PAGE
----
High-deductible health plans have become more common in recent years, and continue to grow rapidly. But according to the American Academy of Pediatrics (AAP), these plans can be a bad choice for children.
In a new policy statement, “High-Deductible Health Plans,” in the May 2014 Pediatrics (published online April 28), the AAP explains why these plans, similar to many of the “bronze” plans offered in the health insurance marketplace, are particularly inappropriate for children.
According to the policy statement, high-deductible health plans decrease health care expenditures, but at the cost of quality of care, continuity of care, and accessibility to care, especially for patients of modest means. By deterring access to primary care, these plans also hamper patient-centered medical homes, which are important components of efficient and high-quality health systems.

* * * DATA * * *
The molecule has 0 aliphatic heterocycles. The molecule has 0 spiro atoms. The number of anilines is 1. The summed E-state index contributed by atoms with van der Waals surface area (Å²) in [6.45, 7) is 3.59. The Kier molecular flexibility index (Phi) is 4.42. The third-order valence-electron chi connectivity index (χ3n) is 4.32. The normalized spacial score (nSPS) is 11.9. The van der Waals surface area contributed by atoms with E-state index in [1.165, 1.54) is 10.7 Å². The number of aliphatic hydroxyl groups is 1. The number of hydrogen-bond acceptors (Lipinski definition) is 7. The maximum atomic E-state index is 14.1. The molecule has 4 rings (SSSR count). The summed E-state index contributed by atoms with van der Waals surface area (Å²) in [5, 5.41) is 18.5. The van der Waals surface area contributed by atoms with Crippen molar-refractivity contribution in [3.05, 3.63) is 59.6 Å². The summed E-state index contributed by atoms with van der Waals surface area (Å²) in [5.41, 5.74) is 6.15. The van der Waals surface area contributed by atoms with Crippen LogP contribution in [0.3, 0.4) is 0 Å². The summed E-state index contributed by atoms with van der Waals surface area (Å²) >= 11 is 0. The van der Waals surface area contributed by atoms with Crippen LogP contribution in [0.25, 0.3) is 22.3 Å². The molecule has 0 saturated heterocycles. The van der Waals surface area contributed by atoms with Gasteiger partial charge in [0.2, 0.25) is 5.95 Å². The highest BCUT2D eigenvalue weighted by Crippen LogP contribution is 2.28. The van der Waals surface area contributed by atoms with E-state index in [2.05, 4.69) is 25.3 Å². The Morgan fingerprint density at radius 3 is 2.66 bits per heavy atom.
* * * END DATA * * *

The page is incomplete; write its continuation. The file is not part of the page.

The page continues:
Families with small children tend to be high users of primary care services, and financially struggling parents with a high-deductible health plan may delay needed care for a sick child if faced with a high out-of-pocket expense. Because the ill pay more than the healthy under these plans, children with special health care needs will experience higher costs under a high-deductible plan than with conventional insurance.
The AAP cautions that if high-deductible health plans are offered, they should be accompanied by health savings accounts funded by the employer at high levels. Insurance companies issuing these policies should devise procedures to enable medical offices and patients to understand the costs and provisions of such plans. The AAP advocates for research into the effects of high-deductible health plans on children. The AAP also recommends that health policy leaders and insurance companies press for savings in medical sectors where high prices prevail, where costs might be more easily abated without compromising quality, continuity, and access.